Peso loses ground vs US dollar | Inquirer Business

Peso loses ground vs US dollar

The Philippine peso continued to lose ground against the US dollar on Thursday, even as the Monetary Board (MB) again jacked up the policy rate to address the expected further quickening of inflation.

The local currency closed spot trading at 55:888:$1, weaker by 2.8 centavos than in the previous trading day when it was pegged at 55.86:$1.


This was the ninth straight trading day that the peso depreciated, starting at 55.20:$1 on Aug. 5.

The MB raised the Bangko Sentral ng Pilipinas’ overnight borrowing rate by 0.5 percentage point to 3.75 percent to address rising inflation as well as the depreciation pressures on the peso.


MB Chair and BSP Governor Felipe Medalla noted that the depreciation of the peso was an added factor in rising inflation expectations.

In their latest monthly market commentary, First Metro-UA&P Capital Markets Research said the peso may have a little respite from its recent weakness in the coming months as the seasonal peak of remittances from overseas Filipinos approaches.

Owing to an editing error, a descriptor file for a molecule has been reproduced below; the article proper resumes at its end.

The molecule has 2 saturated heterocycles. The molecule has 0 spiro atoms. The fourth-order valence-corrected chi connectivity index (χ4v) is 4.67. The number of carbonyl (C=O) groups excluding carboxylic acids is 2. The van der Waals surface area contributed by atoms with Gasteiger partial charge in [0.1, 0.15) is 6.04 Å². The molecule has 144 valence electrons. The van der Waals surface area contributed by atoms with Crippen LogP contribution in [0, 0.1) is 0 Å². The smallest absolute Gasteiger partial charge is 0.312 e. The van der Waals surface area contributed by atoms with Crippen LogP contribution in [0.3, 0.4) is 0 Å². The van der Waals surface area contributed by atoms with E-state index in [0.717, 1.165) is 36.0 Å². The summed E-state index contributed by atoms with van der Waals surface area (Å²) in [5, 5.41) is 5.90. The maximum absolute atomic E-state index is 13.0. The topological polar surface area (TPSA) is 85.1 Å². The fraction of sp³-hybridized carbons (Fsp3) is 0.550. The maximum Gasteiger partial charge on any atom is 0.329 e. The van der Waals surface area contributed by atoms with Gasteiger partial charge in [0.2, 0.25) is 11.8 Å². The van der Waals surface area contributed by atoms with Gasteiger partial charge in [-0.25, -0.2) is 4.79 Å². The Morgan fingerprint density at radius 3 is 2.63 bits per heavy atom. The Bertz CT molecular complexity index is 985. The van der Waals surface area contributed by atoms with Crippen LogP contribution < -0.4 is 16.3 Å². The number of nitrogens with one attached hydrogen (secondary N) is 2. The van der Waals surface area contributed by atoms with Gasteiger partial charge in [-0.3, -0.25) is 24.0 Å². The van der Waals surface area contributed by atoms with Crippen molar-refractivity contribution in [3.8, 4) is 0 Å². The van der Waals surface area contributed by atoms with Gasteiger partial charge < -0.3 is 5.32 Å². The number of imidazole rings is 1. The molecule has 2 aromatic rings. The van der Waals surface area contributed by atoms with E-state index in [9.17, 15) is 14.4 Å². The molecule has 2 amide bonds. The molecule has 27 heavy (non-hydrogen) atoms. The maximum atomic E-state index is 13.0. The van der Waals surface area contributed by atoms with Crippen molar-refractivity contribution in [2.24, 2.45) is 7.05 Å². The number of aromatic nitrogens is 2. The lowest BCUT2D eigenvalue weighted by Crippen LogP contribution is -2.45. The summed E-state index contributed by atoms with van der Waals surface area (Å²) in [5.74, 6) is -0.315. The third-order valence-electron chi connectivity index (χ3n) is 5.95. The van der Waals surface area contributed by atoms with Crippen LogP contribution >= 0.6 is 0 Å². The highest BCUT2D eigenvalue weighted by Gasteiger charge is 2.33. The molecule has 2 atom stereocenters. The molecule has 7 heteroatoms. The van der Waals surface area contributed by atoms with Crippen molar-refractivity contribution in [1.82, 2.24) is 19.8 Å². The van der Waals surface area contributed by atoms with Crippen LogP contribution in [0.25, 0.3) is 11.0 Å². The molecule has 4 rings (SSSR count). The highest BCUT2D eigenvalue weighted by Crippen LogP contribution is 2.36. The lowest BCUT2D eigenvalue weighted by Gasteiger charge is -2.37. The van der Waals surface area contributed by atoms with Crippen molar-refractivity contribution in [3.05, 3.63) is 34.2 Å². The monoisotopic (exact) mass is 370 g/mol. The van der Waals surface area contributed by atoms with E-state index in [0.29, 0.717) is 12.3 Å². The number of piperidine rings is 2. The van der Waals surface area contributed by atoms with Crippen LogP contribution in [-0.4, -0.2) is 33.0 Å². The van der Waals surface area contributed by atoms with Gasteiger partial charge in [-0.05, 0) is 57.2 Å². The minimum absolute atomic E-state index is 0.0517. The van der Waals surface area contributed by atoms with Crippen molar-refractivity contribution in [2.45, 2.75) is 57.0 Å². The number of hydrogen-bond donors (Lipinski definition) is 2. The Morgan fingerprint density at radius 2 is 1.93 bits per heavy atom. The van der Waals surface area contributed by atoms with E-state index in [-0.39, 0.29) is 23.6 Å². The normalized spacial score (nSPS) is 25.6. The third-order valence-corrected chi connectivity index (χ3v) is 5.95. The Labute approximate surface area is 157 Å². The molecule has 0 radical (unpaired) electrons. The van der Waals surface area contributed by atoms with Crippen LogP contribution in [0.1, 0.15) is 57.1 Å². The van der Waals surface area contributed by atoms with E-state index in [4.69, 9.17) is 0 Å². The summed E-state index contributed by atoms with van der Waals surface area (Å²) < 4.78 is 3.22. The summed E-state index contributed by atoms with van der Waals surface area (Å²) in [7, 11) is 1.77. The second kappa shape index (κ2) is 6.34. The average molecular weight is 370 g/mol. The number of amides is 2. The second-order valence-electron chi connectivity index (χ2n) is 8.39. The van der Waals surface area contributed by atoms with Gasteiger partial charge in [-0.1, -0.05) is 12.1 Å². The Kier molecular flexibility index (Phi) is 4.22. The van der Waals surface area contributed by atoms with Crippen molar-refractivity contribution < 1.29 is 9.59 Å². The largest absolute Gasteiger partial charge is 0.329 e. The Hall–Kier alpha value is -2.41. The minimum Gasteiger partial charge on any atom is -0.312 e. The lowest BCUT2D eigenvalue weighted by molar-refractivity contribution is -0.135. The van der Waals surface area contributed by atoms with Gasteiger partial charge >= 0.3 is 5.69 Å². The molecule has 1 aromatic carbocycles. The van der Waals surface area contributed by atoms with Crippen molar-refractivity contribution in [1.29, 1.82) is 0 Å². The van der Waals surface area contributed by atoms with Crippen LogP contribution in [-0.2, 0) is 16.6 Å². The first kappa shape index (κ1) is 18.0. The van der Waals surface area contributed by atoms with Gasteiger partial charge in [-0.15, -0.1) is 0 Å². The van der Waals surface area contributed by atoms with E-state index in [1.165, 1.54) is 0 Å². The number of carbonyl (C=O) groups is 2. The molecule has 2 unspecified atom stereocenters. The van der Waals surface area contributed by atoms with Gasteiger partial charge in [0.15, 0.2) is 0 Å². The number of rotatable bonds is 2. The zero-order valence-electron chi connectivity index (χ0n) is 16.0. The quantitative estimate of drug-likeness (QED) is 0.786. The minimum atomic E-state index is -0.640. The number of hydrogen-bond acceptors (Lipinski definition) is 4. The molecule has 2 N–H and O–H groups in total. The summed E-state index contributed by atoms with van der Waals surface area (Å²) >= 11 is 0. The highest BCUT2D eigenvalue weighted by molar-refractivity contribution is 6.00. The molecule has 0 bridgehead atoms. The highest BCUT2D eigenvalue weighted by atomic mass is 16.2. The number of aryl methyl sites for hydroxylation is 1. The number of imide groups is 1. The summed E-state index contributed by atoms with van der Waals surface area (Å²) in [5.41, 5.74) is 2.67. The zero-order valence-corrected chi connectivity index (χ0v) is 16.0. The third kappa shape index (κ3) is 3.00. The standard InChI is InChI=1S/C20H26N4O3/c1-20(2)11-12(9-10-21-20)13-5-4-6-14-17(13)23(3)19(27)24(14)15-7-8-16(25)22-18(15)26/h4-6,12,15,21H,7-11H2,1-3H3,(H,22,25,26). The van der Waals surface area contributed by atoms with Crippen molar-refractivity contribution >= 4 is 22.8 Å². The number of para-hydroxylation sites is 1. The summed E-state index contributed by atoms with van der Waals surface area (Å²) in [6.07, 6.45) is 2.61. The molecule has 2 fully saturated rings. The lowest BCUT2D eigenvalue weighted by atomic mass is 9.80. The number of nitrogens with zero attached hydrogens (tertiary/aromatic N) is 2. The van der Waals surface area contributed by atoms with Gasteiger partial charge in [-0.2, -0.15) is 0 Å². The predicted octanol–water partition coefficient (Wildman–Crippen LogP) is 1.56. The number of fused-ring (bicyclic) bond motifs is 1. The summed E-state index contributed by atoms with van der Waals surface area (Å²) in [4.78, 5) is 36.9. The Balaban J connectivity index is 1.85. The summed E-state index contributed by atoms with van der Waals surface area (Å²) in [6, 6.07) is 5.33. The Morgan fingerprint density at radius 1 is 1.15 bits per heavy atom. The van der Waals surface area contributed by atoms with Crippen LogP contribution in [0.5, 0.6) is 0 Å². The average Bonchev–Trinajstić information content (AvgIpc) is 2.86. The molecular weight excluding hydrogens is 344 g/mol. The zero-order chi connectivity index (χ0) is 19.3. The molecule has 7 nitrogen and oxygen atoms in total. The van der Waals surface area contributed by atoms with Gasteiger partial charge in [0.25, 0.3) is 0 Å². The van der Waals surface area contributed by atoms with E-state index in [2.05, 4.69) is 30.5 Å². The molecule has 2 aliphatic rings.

However, First Metro-UA&P said the continually aggressive policy rate hikes by the United States Federal Reserve would maintain pressure on the peso.

“The external sector will remain challenged since imports may shift from oil to food while exports may respond positively to the peso depreciation only starting Q4 [in the fourth quarter],” the group said.

“Inflation will likely average 6 percent in the second semester, assuming only a minor further slide in crude oil prices and put some brakes on consumer spending,” First Metro-UA&P said.

According to ING Bank senior Philippines economist Nicholas Mapa, sugar prices could keep inflation high.

“Sugar accounts for only one percent of the consumer price index basket of goods, but the pricey sweet stuff could also nudge up the prices for non-alcoholic beverages (which account for 3 percent of the CPI) and restaurants (9.5 percent of CPI),” Mapa said.


Data from the Philippine Statistics Authority (PSA) show that the growth rate of prices in the “sugar, confectionery and desserts” basket, which include refined sugar, kicked up 17.6 percent in July.

The PSA said this sub-basket was among the biggest contributors—along with the sub-groups of meat and fish —to inflation in food and non-alcoholic beverages in July.

Inflation for the sweets basket has been rising month after month since January when it was pegged at 2.8 percent.

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TAGS: dollar, Inflation, Peso
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